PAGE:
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HomePerspectiveMary Beth BonacciOpen letter to a wavering friend

Open letter to a wavering friend

So, you say you are pro-choice. But you also say that you are appalled to hear that several states, in the wake of a potential Roe reversal, have passed legislation codifying legal access to abortion throughout all nine months of pregnancy. You say you favor legal abortion “up to a point” but that, in these late term abortions, there is an actual baby being destroyed, and that is just wrong. 

And I say, “Welcome to the pro-life movement.”

“But,” you object. “I’m not one of you. I think that in the early stages of a pregnancy, a woman should have a right to choose.”

And I say that, if you just open your eyes a tiny bit wider, you’ll find that every objection you have to those gruesome late term abortions also applies to those earlier terminations.

You’re already on our side. You just don’t know it yet.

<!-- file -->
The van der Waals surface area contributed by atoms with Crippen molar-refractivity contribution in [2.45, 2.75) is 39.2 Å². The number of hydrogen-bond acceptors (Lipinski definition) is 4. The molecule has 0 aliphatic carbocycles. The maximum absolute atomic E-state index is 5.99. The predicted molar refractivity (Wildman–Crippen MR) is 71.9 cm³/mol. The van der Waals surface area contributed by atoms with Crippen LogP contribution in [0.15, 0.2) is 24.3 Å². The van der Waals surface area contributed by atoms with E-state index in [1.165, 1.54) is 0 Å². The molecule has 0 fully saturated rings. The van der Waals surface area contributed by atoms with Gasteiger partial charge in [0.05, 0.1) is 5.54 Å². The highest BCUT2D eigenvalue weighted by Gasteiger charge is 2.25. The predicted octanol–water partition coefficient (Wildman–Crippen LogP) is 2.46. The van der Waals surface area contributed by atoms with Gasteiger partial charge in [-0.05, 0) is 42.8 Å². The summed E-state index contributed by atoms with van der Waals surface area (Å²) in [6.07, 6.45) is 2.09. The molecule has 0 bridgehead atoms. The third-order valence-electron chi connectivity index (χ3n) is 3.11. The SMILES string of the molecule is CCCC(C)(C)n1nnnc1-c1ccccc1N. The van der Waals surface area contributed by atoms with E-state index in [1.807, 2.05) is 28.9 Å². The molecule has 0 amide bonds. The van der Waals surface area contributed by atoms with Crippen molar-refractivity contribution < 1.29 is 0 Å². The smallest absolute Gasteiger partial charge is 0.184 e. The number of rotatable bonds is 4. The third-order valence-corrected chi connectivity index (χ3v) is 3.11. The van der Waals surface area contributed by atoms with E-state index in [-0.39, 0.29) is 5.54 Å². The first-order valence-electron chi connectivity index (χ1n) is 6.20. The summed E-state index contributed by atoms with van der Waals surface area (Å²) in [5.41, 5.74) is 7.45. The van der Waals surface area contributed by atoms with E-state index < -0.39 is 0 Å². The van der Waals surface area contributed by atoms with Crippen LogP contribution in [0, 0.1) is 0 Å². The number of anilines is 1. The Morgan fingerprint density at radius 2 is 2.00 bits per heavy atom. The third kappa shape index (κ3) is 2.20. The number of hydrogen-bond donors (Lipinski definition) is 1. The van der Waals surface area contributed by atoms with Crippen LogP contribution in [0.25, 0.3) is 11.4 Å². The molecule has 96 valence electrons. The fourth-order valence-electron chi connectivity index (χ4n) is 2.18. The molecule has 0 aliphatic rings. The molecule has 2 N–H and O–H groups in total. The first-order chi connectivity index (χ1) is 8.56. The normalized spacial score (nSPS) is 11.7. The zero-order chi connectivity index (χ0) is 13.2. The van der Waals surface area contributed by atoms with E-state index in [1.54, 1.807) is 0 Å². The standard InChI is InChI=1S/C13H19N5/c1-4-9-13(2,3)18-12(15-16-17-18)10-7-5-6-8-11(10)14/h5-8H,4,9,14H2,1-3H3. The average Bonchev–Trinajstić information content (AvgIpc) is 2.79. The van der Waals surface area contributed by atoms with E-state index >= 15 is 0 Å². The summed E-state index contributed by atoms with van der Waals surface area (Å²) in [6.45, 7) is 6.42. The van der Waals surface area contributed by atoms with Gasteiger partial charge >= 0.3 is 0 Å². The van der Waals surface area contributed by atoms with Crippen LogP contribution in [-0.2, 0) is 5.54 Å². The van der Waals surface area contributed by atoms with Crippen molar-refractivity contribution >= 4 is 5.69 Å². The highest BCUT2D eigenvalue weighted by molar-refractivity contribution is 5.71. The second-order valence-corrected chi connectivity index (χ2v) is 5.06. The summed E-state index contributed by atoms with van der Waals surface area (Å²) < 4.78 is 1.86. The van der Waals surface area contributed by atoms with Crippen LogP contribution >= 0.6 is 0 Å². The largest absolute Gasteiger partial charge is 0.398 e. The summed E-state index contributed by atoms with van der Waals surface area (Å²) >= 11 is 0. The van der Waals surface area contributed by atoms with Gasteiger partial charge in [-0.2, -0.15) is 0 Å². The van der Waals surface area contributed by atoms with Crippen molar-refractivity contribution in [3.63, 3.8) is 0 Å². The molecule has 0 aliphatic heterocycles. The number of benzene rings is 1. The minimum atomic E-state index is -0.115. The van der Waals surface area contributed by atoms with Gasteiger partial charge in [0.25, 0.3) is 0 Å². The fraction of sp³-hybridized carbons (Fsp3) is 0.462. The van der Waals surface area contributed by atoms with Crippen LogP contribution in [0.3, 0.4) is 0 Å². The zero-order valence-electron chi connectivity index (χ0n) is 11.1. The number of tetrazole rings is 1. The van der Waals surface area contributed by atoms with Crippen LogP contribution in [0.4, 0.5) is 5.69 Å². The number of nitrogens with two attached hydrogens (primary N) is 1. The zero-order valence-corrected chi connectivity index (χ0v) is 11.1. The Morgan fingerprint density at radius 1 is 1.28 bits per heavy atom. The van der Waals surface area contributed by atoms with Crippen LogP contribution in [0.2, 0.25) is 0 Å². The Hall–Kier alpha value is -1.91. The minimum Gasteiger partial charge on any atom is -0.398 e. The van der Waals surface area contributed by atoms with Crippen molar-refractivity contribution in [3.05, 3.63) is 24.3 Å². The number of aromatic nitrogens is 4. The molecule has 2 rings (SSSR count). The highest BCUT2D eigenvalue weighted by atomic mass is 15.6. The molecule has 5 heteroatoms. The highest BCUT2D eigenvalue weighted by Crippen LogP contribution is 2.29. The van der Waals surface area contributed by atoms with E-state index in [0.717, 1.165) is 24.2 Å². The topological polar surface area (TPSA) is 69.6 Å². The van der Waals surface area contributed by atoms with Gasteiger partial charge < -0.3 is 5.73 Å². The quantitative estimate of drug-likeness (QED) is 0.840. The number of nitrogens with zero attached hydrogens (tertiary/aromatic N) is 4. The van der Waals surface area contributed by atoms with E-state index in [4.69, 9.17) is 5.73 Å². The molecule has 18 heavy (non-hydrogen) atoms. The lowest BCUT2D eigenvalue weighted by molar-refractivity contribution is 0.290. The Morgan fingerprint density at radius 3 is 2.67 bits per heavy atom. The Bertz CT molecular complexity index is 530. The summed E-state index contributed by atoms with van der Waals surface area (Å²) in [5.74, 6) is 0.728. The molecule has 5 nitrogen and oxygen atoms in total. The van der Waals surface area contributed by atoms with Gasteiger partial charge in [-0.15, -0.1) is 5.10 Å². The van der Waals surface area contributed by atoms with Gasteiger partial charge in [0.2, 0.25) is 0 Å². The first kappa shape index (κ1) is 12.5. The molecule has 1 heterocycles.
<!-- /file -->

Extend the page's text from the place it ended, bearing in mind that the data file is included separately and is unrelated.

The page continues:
Let’s start with your premise that there is a “point” when abortion is no longer okay.  When is that point? Nothing is changing except gradual growth and development. Is there some magical point along that process where this child becomes worthy of protection? Like on some Tuesday at 2:00, this supposed “blob” suddenly becomes a person?

The most common line people like to draw is “when the baby can survive outside the womb.” But this is a moving target. Medical technology has advanced to the point where premature babies who would have been doomed a few decades ago are now surviving. Not to mention, making viability a criterion for protection sets a rather dangerous precedent. There are plenty of people who can’t survive independently. Full term babies can’t “survive independently.” They need full-time care for many years. People in a coma are often dependent on ventilators, people in kidney failure are dependent on dialysis. Are their lives not worthy of protection?